What is the Rule of Thirds?
If you have ever read anything about composing a picture you have probably heard of the rule of thirds. But what is it? The Rule of Thirds is a basic, yet essential and powerful guideline that helps photographers compose an image. The rule of thirds helps the photographer decide where to place their subject(s) or key elements to create a well balanced and interesting photo.
The basic principle behind the Rule of Thirds:
Imagine that your photo is divided into nine squares – three across, and three down, as you can see in the image below. The red dots (the intersections of the lines) on the grid below, are considered visual hot-spots. These are the strongest focal points of your photo. Studies have shown that these hot-spots are where a viewer’s eyes will naturally want to focus, therefore making a well-balanced photo.
Instead of just taking the shot and getting an ok snapshot take a minute to think about what you want to capture.
Ask yourself these questions:
- What are the most important elements of my photo?
- Where should I place them within my photo?
**If you want to know more about moving your pictures from snapshots to great shots check out the post Snapshot to Great Shot**
According to the Rule of Thirds, you should try to place your subject around these intersections/visual hot spots to draw the viewer into your image in a natural way and make it a much more visually dynamic and engaging photo.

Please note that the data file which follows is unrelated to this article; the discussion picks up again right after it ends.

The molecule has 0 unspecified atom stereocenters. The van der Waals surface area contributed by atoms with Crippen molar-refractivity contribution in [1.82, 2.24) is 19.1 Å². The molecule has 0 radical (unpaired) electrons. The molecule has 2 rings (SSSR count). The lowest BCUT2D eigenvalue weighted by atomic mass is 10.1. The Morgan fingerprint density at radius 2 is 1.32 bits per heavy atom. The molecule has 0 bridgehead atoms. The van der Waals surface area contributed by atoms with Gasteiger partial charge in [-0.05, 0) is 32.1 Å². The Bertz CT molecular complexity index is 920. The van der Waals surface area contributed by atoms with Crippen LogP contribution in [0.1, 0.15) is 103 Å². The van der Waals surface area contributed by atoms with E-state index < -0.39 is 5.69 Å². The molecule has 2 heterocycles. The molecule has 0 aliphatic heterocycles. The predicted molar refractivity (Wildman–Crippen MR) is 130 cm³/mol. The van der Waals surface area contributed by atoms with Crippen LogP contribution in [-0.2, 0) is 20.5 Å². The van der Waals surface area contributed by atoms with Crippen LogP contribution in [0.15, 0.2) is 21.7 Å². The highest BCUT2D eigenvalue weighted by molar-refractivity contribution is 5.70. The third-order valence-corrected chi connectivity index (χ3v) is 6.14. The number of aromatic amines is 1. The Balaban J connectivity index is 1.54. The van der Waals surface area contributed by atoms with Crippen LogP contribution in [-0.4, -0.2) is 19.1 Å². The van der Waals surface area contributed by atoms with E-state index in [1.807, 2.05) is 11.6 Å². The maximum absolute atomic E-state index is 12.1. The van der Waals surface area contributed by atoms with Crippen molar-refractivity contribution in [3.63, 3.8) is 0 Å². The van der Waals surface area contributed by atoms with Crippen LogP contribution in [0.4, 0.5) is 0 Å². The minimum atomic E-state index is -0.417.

Tip- Realize that your subject doesn’t have to be exactly on the hot-spot, just near to it. You may have to move around when shooting to make this happen and get best composition. When I am taking pictures of my kids or portraits i try to get my subjects eye on one of those visual hot spots. If I I cant do it in camera I will crop in post processing.
Rule of Thirds and Directional Movement
When you’re photographing a moving subject pay particular attention to the direction they are traveling. You will want to place them near the hot spot or line on the opposite side from where they are going.
For example, if your subject is a jogger who is running from right to left, make sure place them on the right vertical line or hotspot. This will give the appearance your subject moving forward and also show where they are headed.
That’s it! Of course, you will want to expand your knowledge and learn everything you can to help you take great photos. Check out Finding the Light to learn how light affects your pictures. Enjoy your camera and get out there and practice!
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